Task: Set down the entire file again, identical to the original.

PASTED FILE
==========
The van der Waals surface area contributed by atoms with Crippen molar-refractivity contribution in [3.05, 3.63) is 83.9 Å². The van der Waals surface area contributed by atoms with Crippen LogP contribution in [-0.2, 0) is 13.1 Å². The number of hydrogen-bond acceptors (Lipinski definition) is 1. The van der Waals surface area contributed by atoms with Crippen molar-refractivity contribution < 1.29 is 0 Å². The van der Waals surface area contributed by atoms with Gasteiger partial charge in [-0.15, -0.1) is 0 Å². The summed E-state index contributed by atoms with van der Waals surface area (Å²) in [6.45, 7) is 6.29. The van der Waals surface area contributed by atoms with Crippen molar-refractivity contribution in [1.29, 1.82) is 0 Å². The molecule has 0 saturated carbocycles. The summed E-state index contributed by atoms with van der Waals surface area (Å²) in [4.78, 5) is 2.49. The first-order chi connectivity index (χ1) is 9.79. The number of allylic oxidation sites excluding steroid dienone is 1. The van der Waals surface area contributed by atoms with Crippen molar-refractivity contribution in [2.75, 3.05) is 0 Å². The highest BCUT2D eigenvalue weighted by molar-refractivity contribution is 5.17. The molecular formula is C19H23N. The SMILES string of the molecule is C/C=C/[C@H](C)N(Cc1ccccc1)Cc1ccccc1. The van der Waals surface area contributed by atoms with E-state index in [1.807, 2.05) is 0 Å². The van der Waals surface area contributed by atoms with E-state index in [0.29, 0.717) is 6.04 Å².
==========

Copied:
The van der Waals surface area contributed by atoms with Crippen molar-refractivity contribution in [3.05, 3.63) is 83.9 Å². The van der Waals surface area contributed by atoms with Crippen LogP contribution in [-0.2, 0) is 13.1 Å². The number of hydrogen-bond acceptors (Lipinski definition) is 1. The van der Waals surface area contributed by atoms with Crippen molar-refractivity contribution < 1.29 is 0 Å². The van der Waals surface area contributed by atoms with Gasteiger partial charge in [-0.15, -0.1) is 0 Å². The summed E-state index contributed by atoms with van der Waals surface area (Å²) in [6.45, 7) is 6.29. The van der Waals surface area contributed by atoms with Crippen molar-refractivity contribution in [1.29, 1.82) is 0 Å². The molecule has 0 saturated carbocycles. The summed E-state index contributed by atoms with van der Waals surface area (Å²) in [4.78, 5) is 2.49. The first-order chi connectivity index (χ1) is 9.79. The number of allylic oxidation sites excluding steroid dienone is 1. The van der Waals surface area contributed by atoms with Crippen molar-refractivity contribution in [2.75, 3.05) is 0 Å². The highest BCUT2D eigenvalue weighted by molar-refractivity contribution is 5.17. The molecular formula is C19H23N. The SMILES string of the molecule is C/C=C/[C@H](C)N(Cc1ccccc1)Cc1ccccc1. The van der Waals surface area contributed by atoms with E-state index in [1.807, 2.05) is 0 Å². The van der Waals surface area contributed by atoms with E-state index in [0.29, 0.717) is 6.04 Å².